17 Nov 2011

Is cheese for 99p really a bargain?

My ears pricked up the other day when a friend mentioned that the local 99p Store was doing a range of British cheeses. I couldn't quite believe that cheese could be so cheap, so I went down to have a look for myself.

Sure enough there was a selection of regional British cheeses, including a Wensleydale, Red Leicester and Double Gloucester all at the bargain price of 99p. I bought all three and ferried them back to the Cheese Chap Tasting Lab otherwise known as my kitchen table.

They weren't unpleasant, just bland and one dimensional. All three were dense, milky and very sweet to the extent that I found it hard to tell them apart. I did a blind taste test to see if I could tell the difference on flavour alone. I could just about pick the Wensleydale because it had slightly more acidity, but the Red Leicester and Double Gloucester were almost indistinguishable. They all tasted like the mild block cheddar you can buy in supermarkets to me.

The cheeses were all under a brand I'd never heard of called Ribble Valley, made by a company based just outside Preston in Lancashire. Preston is nowhere near Wensleydale in Yorkshire, Leicester or Gloucester.

The fact that a factory in Lancashire is making cheeses that traditionally come from completely different counties is nothing new. Many of Britain's so called territorial cheeses have largely lost the connection they once had with specific geographical areas. They are now blandly uniform, mass produced products that are made in factories all over the country and sold at rock-bottom prices by the big retailers.

The supermarkets still manage make to a hefty margin on 'value' cheese, though. According to a report from DairyCo earlier this year, retailers make an average margin of 47% on mild block cheddar. That means for every litre of milk that goes into mild cheddar the farmer gets 25p, the cheesemaker gets 4.5p and the supermarket makes a whopping 26p. This at a time when thousands of dairy farms in the UK have been forced out of business because the big retailers have driven them down so aggressively on price.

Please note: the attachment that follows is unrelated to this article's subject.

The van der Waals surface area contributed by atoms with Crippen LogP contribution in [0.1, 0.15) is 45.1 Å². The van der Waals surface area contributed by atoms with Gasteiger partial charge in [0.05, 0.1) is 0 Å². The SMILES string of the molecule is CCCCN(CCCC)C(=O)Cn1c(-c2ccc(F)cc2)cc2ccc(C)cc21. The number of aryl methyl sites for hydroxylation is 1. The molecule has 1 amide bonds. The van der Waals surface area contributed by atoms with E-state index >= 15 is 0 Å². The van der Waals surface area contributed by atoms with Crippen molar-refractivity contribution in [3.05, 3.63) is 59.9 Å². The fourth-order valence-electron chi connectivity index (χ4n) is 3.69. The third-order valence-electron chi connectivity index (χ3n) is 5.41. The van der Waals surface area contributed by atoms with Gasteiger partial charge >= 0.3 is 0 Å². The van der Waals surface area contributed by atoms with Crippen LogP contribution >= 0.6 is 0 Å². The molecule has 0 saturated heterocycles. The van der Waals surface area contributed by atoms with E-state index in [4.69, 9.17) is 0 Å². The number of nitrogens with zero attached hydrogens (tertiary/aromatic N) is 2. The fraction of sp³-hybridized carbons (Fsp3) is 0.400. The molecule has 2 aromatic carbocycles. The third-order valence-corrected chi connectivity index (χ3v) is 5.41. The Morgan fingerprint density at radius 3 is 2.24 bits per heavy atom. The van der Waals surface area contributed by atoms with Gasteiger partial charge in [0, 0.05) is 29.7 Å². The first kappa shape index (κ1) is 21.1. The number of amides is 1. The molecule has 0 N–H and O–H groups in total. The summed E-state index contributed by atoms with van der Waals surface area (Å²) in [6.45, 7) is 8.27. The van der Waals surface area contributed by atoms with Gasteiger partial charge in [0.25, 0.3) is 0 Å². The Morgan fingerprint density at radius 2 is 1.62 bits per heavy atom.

So for 99p you get a bland, generic cheese, which has been divorced from tradition, and is part of a damaging culture of low prices. In my book, that's not really a bargain at all, but what do you think? Is there a place for cheap cheese? And does it matter that cheeses named after specific places can be produced anywhere? 


  1. The sad thing is that, like cheap meat, there will always be a place in the market for this kind of 'product' - if it is cheap. Some people see real, artisan cheese as a treat and I often hear people say things like 'I couldn't bring myself to put Montgomery's Cheddar on a sandwich' or 'Sparkenhoe is too good for cheese on toast'...

  2. Cannot believe people may think that's what food from The Ribble Valley is like...at complete odds.

  3. Angie Greenham asked me to post this for her because she was having problems doing it herself. Her website is www.thecraftbaker.co.uk

    Really thought provoking post thanks, wrote a longer comment, but I lost it, here's an excerpt from George Orwell's The Road to Wigan Pier - he highlights the issues we still face; the difference being that there is nothing like the diversity on the high street now that there would have been in the 30s (when he wrote this book).

    "When you are unemployed, which is to say when you are underfed, harassed, bored, and miserable, you don't want to eat dull wholesome food. You want something a little bit 'tasty'. There is always some cheaply pleasant thing to tempt you. Let's have three pennorth of chips! Run out and buy us a twopenny ice-cream! Put the kettle on and
    we'll all have a nice cup of tea"!

    The reason this 99p cheese exists is political, pure and simple. Until we have a political and economic sea change, craft producers will continue to be sidelined as niche producers serving a niche market. Until we value working with our hands in the way we value working with our brains, we won't see the majority eating good food. Until we have lower house prices, we won't see the majority having the necessary income to feed themselves well. Please keep posting about issues like these, the more thinkers coming to the table the better the chance of finding solutions that politicians might listen to.